I am unable to minister or disciple others if I am spiritually depleted, I thought before reading Romans. The ability to effectively share cannot happen if I am running on empty.
Then I read a fantastic example of depletion and abundance. Before I get to it, let me ask what thoughts go through your mind when you’re driving by a traffic officer holding a radar gun aimed at your car?
Although I was a cop, I still have one of three reactions. I feel smug knowing I’m not speeding, cautiously optimistic, hoping I’m driving the speed limit, or knowing I’m in trouble since I was driving too fast.
I have the same three reactions sitting in church. Depending upon the message, I can feel smug, optimistic, or guilty. Whether it’s on the road or attending church, I’ve been guilty. Perhaps not at the given moment, but plenty of times in the past. And I’m sure there will be flashes of culpability in the future.
Imagine going to traffic court and hearing the judge say, “Your ticket has been paid.” Surprising, yes?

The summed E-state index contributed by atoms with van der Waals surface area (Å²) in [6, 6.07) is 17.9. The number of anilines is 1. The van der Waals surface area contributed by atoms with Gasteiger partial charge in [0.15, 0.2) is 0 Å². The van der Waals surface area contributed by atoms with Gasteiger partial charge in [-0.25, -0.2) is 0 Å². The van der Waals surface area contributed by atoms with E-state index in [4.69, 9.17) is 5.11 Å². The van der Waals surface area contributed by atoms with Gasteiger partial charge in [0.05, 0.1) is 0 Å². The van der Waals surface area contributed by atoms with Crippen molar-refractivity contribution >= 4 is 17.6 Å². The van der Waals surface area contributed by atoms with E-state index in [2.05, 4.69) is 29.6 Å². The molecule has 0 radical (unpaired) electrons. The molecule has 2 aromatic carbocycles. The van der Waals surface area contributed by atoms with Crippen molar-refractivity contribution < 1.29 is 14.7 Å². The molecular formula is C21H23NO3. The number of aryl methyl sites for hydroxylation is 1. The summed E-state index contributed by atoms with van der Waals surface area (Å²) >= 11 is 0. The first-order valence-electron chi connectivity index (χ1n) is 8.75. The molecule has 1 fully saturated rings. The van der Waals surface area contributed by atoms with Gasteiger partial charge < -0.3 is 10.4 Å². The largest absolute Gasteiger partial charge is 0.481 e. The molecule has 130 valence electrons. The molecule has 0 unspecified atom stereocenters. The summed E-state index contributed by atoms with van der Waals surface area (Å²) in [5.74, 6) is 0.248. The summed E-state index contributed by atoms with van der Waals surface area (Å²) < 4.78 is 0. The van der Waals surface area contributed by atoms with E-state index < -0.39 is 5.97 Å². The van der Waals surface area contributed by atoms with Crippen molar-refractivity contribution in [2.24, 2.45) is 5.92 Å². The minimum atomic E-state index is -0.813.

Returning to the topic of depletion and abundance, the depletion occurred through the sin of Adam. Romans tells us sin and death came into the world through one man and his sin. The abundance occurred through the life of Jesus.
The message today is twofold. First, if you serve in ministry, you cannot do so when depleted. Allow God’s Word to fill your cup. Second, a relationship with Christ does not equate to a “get-out-of-jail-free card” this side of eternity. There are still consequences for sin. But it means you will not be convicted at the final judgment.
If you minister to others, remember the principle of abundance. If you’re trying to figure out the “God thing,” be mindful that consequences remain, although condemnation has been taken care of.
(Photo courtesy of morguefile and jppi.)
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